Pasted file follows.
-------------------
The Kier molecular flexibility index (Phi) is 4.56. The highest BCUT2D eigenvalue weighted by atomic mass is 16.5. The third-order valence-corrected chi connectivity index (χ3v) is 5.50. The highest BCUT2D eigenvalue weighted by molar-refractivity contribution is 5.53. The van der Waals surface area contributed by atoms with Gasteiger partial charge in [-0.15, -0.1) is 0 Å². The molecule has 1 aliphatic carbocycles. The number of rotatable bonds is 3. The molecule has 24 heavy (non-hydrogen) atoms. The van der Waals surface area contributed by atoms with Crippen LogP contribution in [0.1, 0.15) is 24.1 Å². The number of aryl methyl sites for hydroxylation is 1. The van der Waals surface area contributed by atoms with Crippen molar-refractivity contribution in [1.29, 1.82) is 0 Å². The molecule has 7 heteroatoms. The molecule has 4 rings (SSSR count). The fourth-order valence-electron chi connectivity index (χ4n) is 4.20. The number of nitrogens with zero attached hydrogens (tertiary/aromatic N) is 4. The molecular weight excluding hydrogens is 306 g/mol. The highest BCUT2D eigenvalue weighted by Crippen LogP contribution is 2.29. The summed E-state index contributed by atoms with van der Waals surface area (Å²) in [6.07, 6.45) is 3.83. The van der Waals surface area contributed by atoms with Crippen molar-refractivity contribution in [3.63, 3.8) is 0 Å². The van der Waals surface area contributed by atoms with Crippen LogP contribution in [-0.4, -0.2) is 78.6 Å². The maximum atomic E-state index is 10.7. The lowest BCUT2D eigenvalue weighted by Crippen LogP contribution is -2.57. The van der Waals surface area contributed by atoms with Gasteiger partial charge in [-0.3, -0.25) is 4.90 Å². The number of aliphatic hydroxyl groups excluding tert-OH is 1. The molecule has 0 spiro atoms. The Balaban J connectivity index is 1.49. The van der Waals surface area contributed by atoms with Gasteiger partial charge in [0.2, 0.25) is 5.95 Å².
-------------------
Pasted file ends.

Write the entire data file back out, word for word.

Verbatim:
The Kier molecular flexibility index (Phi) is 4.56. The highest BCUT2D eigenvalue weighted by atomic mass is 16.5. The third-order valence-corrected chi connectivity index (χ3v) is 5.50. The highest BCUT2D eigenvalue weighted by molar-refractivity contribution is 5.53. The van der Waals surface area contributed by atoms with Gasteiger partial charge in [-0.15, -0.1) is 0 Å². The molecule has 1 aliphatic carbocycles. The number of rotatable bonds is 3. The molecule has 24 heavy (non-hydrogen) atoms. The van der Waals surface area contributed by atoms with Crippen LogP contribution in [0.1, 0.15) is 24.1 Å². The number of aryl methyl sites for hydroxylation is 1. The van der Waals surface area contributed by atoms with Crippen molar-refractivity contribution in [1.29, 1.82) is 0 Å². The molecule has 7 heteroatoms. The molecule has 4 rings (SSSR count). The fourth-order valence-electron chi connectivity index (χ4n) is 4.20. The number of nitrogens with zero attached hydrogens (tertiary/aromatic N) is 4. The molecular weight excluding hydrogens is 306 g/mol. The highest BCUT2D eigenvalue weighted by Crippen LogP contribution is 2.29. The summed E-state index contributed by atoms with van der Waals surface area (Å²) in [6.07, 6.45) is 3.83. The van der Waals surface area contributed by atoms with Crippen molar-refractivity contribution in [3.63, 3.8) is 0 Å². The van der Waals surface area contributed by atoms with Crippen LogP contribution in [-0.4, -0.2) is 78.6 Å². The maximum atomic E-state index is 10.7. The lowest BCUT2D eigenvalue weighted by Crippen LogP contribution is -2.57. The van der Waals surface area contributed by atoms with Gasteiger partial charge in [-0.3, -0.25) is 4.90 Å². The number of aliphatic hydroxyl groups excluding tert-OH is 1. The molecule has 0 spiro atoms. The Balaban J connectivity index is 1.49. The van der Waals surface area contributed by atoms with Gasteiger partial charge in [0.2, 0.25) is 5.95 Å².